Best Vintage Telecaster Year?

brockburst

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586
In your opinion, what year for Fender did the telecaster "come together" perfectly in your mind? Great neck, great pups, great pots.

I really like 52's myself...but they aren't obtainable really price wise. Piggyback question, what year in the 60's was really good as well, since I think I could probably find a great piece in there, and still afford it.
 

burstone

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1,740
some consider the maple cap necks from '66 - '68 to be very special. i like the '51 - '53 the best myself, followed by '54 - '56.
 

jaydawg76

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890
The 58' to 60' Toploaders are INCREDIBLE Telecasters.

I bet you could find a good one in there...

-Jon
I'll give that a big thumbs up!

I would expand that a little and say 58-62 rosewood board tele's & esquires. Both top and through loaders.
 

brockburst

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586
explain what a "maple cap neck is" that may sound like a dumb question, not sure if i have ever seen one
 

jimmyj

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5,548
FWIW these guys all had/have a '53 tele as their main guitar;

Roy Nichols
Roy Buchanan
Danny Gatton
Albert Lee
Vince Gill
Arlen Roth
Paul Burlison ('53 Esquire)
James Burton (before his sig model)
 
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brockburst

Member
Messages
586
what makes the toploaders so special?

anyone have an opinion on what years were especially good for higher gain stuff? i am sure there really isn't a good answer as that will be on a guitar by guitar basis....worth a shot tho
 

Jahn

Listens to Johnny Marr, plays like John Denver
Supporting Member
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28,378
heck, even Jeff Buckley liked his early 80's Tele - yep, a toploader.
 

russ

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3,619
They're all really different. What sounds 'best' to you one day, might not sound as good the next. Even ones made the same year can be worlds apart. Lately my 60 Esquire sounds best.
 

Garygtr

Almost as good!
Silver Supporting Member
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7,433
explain what a "maple cap neck is" that may sound like a dumb question, not sure if i have ever seen one
From Wiki (regarding the Strat, but neck info is the same):

The one-piece maple neck was discontinued in 1959 and the following year the pickguard design changed to a 3-ply (4-ply on some colors) "multi-layer" with 11 screw holes. After purchasing Fender in 1965, CBS began to offer an optional maple neck with a separate glued-on laminated maple fretboard in 1967 (known as a "maple cap" neck), with the rosewood fretboard over maple neck remaining the other neck option. Two years later, the CBS-owned Fender companies re-introduced the 1-piece maple neck after a 10-year absence. The primary reason for the switch to rosewood was to meet increased demand, as one piece maple necks required more work to manufacture and more work to finish.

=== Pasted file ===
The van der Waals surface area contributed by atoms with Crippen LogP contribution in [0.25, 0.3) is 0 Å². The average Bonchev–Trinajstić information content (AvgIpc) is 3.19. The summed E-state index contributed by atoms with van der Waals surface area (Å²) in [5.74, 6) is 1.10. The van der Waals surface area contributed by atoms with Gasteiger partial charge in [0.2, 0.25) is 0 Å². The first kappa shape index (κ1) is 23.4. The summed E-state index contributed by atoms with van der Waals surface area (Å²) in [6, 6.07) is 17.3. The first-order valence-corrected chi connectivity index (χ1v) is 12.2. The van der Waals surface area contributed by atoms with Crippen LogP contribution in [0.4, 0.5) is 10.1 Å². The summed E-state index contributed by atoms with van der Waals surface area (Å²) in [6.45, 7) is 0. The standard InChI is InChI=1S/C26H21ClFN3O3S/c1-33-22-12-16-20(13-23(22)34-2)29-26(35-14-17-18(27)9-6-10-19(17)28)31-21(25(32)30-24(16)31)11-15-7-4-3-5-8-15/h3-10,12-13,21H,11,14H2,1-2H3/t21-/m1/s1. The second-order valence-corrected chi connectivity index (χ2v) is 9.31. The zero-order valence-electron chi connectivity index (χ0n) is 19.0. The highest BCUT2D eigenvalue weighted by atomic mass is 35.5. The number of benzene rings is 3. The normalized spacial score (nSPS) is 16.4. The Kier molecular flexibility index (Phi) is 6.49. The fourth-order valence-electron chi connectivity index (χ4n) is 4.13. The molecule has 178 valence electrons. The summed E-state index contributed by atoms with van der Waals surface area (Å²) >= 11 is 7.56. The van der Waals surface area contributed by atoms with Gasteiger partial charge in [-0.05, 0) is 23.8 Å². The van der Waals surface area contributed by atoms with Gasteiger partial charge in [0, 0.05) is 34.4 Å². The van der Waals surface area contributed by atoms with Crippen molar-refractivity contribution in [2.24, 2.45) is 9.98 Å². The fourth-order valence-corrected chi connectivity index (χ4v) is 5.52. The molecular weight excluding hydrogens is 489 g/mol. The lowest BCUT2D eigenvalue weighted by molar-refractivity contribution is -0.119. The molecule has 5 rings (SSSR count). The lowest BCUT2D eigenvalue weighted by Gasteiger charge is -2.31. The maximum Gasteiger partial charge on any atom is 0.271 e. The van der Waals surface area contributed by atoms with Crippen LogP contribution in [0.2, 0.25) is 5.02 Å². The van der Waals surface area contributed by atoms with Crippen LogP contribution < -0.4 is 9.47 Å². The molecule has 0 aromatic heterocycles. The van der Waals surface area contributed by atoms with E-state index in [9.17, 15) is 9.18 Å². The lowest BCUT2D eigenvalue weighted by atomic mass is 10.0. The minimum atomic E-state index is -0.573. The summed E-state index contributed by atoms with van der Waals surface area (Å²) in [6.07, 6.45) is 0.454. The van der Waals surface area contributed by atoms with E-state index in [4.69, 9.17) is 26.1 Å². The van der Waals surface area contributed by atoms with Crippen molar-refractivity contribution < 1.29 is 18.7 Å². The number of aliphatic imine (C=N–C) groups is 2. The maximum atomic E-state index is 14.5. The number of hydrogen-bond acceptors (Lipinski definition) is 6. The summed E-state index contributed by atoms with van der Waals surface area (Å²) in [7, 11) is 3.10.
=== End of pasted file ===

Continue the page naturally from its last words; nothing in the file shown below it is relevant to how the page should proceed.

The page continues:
Jerryr

Member
Messages
187
I love the 52 reissue. I don't own one (I have a Hamer U.S.A. T51) but I had a chance to borrow one for a while about 10 years ago and it was the lightest and warmest sounding Ash bodied guitar I have tried. I'm playing solo chord/melody Jazz standards mostly on a Gibson ES-165 these days but would love to get my hands on one of the Hotrod 52 Reissues. Too bad they are now $2,000+ here in Canada.
 

Garygtr

Almost as good!
Silver Supporting Member
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7,433
what makes the toploaders so special?

anyone have an opinion on what years were especially good for higher gain stuff? i am sure there really isn't a good answer as that will be on a guitar by guitar basis....worth a shot tho
The toploader models will feel different, a little looser due to the shorter overall string length. As far as high gain, I owned 2 different CBS-era teles ('67 maple cap and '68 RW board), both had squeal problems with the original pickups. I also owned a '53, no problems there with squeal.
 

notpetrucci

Member
Messages
821
The toploader models will feel different, a little looser due to the shorter overall string length. As far as high gain, I owned 2 different CBS-era teles ('67 maple cap and '68 RW board), both had squeal problems with the original pickups. I also owned a '53, no problems there with squeal.
There's something about the harmonic ring of a toploader that I've never found in any string through model. I assume it's the bridge. I've got a Squire Affinity Telecaster that I've played since I was 10 that I've since stripped most of the paint off, lit on fire, sweat to a nice gloss, put every kind of pickup in, Wilky bridge, nailed on decorations, gone through 4 nuts... The list goes on. It's my number one and I've had it head to head with most Tele's built after 53. I'd still say that it's beat them all out. Some agree, some don't. The only ones that have come close to sounding as good (to my ears) have been the 58' to 60's toploaders.

Don't ask me why, I couldn't tell you.

I'm not saying go get a Squire and beat the hell out of it. You're looking for an investment toy. Just don't count out a good top loader it you see one.

-Jon
 

johneeeveee

Member
Messages
1,613
I really like the Mahogany Thinline Tele's from '68-'69 with the maple cap neck. I would love to have an original.
 

treeofpain

Silver Supporting Member
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7,048
Black guards rule. If you REALLY want one, you can find a way to get it. Especially in the current market softness. When the economy fires back up, they will truly get out of reach for most of us.
 




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